• Treasury management software
      • Electronic data interchange
      • Facilitating business-to-business e-commerce
      • Electronic billing
      • Verifying identities
      • Assisting small business entries in e-commerce
      11- McGraw-Hill/Irwin
    • Retail Banking Services
      • Automated teller machines (ATMs)
      • Point-of-sale (POS) debit cards
      • Preauthorized debits and credits
      • Paying bills via telephone
      • Online banking
      • Smart cards (stored-value) cards
      • Internet banking
        • complements existing business for already existing banks
        • some new internet-only banks have no “brick and mortar”
      11- McGraw-Hill/Irwin
    • Regulators
      • The Federal Deposit Insurance Corporation (FDIC) insures the deposits of commercial banks
      • The U.S. has a dual banking system —banks can be either nationally or state chartered
        • the Office of the Comptroller of the Currency (OCC) charters and regulates national banks
        • state agencies charter and regulate state banks
      • The Federal Reserve System (FRS) has regulatory power over nationally chartered banks and their holding companies and state banks that opt in to the Federal Reserve System
        • a holding company is a parent company that owns a controlling interest in a subsidiary bank or other FI
      11- McGraw-Hill/Irwin
    • International Commercial Banking
      • Commercial banking has truly become an international and global market
      • The four largest banks in the world, as of 2007, are from four different countries
        • UBS Group is a Swiss bank with $1.96 trillion in assets
        • Barclays Bank is a U.K. bank with $1.96 trillion in assets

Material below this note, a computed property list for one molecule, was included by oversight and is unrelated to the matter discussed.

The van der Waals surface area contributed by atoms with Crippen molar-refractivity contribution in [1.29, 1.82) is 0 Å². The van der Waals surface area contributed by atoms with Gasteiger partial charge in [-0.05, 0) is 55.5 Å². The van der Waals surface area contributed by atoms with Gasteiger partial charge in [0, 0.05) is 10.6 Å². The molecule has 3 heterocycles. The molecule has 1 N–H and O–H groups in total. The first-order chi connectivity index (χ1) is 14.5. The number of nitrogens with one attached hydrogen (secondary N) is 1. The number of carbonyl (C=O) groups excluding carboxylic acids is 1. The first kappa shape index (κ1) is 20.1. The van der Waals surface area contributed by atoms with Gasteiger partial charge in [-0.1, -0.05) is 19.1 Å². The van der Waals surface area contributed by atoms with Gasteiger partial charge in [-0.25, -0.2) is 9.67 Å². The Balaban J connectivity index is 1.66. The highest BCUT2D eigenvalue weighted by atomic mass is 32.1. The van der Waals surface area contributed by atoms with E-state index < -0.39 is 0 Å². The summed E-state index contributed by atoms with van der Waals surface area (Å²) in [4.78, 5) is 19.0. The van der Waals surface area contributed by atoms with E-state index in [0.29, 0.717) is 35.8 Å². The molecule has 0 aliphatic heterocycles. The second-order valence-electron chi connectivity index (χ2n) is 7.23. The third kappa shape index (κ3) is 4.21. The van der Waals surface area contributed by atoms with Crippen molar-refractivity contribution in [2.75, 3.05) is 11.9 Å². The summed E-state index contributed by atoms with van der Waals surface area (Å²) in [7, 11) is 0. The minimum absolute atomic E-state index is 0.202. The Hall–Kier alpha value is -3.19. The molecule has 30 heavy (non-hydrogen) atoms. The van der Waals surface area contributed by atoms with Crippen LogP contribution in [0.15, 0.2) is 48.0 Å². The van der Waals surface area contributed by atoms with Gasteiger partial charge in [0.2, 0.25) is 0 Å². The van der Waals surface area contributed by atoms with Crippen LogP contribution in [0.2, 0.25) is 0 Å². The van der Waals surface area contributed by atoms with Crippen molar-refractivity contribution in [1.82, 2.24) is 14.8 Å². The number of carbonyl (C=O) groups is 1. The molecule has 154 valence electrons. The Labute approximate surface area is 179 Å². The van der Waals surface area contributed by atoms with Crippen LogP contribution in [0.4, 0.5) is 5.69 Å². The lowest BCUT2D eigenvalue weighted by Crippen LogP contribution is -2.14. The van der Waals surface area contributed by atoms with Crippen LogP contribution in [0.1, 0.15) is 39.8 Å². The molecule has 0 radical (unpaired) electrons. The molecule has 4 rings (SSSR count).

• BNP Paribas is a French bank with $1.90 trillion in assets
        • Citigroup is a U.S. bank with $1.88 trillion in assets
      11- McGraw-Hill/Irwin
    • International Commercial Banking
      • Advantages of international expansion
        • risk diversification
        • economies of scale
        • distribute new product innovations internationally
        • opportunity to find the cheapest and most available sources of funds
        • service the needs of domestic multinational corporations
        • regulatory avoidance
      11- McGraw-Hill/Irwin
    • International Commercial Banking
      • Disadvantages of international expansion
        • information and monitoring costs are generally higher in foreign markets
        • foreign assets may be subject to nationalization or expropriation by host country governments
        • the fixed costs of establishing foreign organizations may be extremely high
      11- McGraw-Hill/Irwin
    • Global Banking Performance
      • Banks in most regions of the world posted strong performance in the early and mid-2000s
        • mortgage lending boosted revenue in France and Spain
        • as personal bankruptcies rose worldwide, U.K. banks’ profitability was maintained because of diversification
        • in 2001 the Japanese government backed the purchase of $90 billion of shares of Japanese banks in an attempt to avert a banking collapse
        • the Chinese state-run banking system deteriorated in the early 2000s, which caused China to ease restrictions on foreign bank operations
      11- McGraw-Hill/Irwin